Pending legislation in the Ohio General Assembly would make several troublesome changes to Ohio’s adoption laws. The bill known as H.B. 307 would, among many other things, shorten the time pursuant to statute during which any party can challenge an adoption from one year to sixty days post-decree. The statute in question, Revised Code Section 3107.16, is currently in accord with Civil Rule 60(B), the rule that governs the procedure for challenging judgments for mistake, inadvertence, excusable neglect, new evidence, or fraud. The Rule, like the current version of 3107.16, limits challenges to one year post-decree.
Thus, should H.B. 307 become law, it would cause the time limits in 3107.16 and the Rule 60(B) to conflict.
Much has been said in the legal community and in testimony to the House on this bill. One concern I have not yet heard is the constitutionality of this change in light of the Modern Courts Amendment: Article IV, Section 5(B) of the Ohio Constitution. The Amendment, unique to Ohio, provides that a law in conflict with a procedural rule duly established by the Ohio Supreme Court “shall be of no further force or effect” once the rule takes effect. That is, for matters of procedure, Rules trump statutes.
In order for the supersessive effect of the Amendment to come into play, the law and the rule must conflict on a matter of procedure. If they conflict on a matter of substance, the statute trumps. Thus the question will be, I think, whether the change to 3107.16 would modify a substantive right, and therefore trump the Rule 60(B).
A similar issue has been litigated before. In Loyd v. Lovelady, 820 N.E.2d 1062 (Ohio 2006), the Ohio Supreme Court considered a statute that gave those seeking relief from child support orders unlimited time to petition the court for relief from judgment, which ostensibly conflicted with the one-year limit in Civil Rule 60(B). The Court held that the statute and the Rule did not, in fact, conflict, because there was a clear statement of intent from the General Assembly. It intended for the statute to create a substantive right: access to the courts to modify a child support obligation. Because the statute was about substance, not procedure, it did not conflict with the Rule, and the statute trumped.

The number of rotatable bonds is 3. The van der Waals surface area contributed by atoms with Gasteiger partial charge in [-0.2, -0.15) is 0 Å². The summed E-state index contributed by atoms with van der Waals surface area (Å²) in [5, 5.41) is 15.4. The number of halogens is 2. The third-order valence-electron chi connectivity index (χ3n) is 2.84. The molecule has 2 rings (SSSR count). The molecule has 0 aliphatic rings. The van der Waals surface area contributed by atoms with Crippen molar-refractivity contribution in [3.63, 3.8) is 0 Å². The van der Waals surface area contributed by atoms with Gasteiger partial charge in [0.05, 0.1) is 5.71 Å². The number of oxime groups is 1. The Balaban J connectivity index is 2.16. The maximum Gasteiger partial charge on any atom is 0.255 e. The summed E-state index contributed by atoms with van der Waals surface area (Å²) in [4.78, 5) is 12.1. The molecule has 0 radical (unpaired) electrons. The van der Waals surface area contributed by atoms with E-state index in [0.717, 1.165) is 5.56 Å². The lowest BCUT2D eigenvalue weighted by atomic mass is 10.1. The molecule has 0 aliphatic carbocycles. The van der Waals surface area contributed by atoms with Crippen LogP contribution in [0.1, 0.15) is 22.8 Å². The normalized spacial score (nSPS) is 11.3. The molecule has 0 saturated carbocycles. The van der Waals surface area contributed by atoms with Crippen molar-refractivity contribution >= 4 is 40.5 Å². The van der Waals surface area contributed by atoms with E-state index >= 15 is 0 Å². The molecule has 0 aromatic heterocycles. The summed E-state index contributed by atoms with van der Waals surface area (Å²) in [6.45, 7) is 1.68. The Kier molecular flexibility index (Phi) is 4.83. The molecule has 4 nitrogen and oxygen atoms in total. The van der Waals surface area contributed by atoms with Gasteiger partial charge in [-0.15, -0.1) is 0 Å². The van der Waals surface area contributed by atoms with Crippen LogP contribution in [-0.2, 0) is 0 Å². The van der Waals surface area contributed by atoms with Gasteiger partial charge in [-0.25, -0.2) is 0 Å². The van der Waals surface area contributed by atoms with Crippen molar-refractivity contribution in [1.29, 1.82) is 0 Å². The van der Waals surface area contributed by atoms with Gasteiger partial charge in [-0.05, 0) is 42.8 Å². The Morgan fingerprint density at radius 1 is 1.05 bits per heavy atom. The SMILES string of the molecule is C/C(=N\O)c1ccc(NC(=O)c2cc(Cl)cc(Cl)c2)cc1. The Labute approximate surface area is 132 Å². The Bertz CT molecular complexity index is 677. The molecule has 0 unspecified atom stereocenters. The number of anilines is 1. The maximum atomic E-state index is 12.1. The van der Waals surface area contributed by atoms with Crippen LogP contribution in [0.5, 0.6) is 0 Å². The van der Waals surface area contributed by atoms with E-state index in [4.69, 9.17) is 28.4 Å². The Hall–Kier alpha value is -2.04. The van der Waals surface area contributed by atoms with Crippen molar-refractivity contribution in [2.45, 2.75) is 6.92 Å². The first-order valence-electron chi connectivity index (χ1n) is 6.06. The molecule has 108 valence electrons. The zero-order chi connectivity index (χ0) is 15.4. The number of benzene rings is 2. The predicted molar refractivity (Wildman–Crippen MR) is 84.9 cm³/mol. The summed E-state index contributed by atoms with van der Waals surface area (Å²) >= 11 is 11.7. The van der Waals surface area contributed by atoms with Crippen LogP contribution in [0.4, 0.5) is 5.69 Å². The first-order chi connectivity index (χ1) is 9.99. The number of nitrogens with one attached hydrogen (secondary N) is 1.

We have no such statement of intent here. Nothing in the text of 3107.16 gives any clues as to whether the General Assembly intends it to be procedural or whether it intends that it modify a substantive right. Indeed, it’s not clear what that right would be. Because of this uncertainty, the question of which time limit controls post-decree challenges to adoptions will eventually come up through the courts if H.B. 207 becomes law.
My concern with this potential conflict is the real-life consequences of the inevitable litigation. The parties to such litigation will likely not be wealthy or litigious. They will be families trying to grow and parents trying to keep parental rights to their biological children. Our legislature owes them a clear statutory adoption scheme, and their resources should not be wasted litigating an purely legal issue created by this bill.
I call on the General Assembly to consider the constitutionality of H.B. 307 in light of the Modern Courts Amendment. I call on it to consider who will litigate this issue if it passes as written: to consider that it will be funded from family budgets, probably from college and retirement savings. I strongly encourage it to leave the time limit in 3107.16 alone and avoid any conflict with Civil Rule 60(B).
H.B. 307 passed the Ohio House on January 29 and is currently in the Senate Civil Justice Committee. You can read the bill in its entirety here.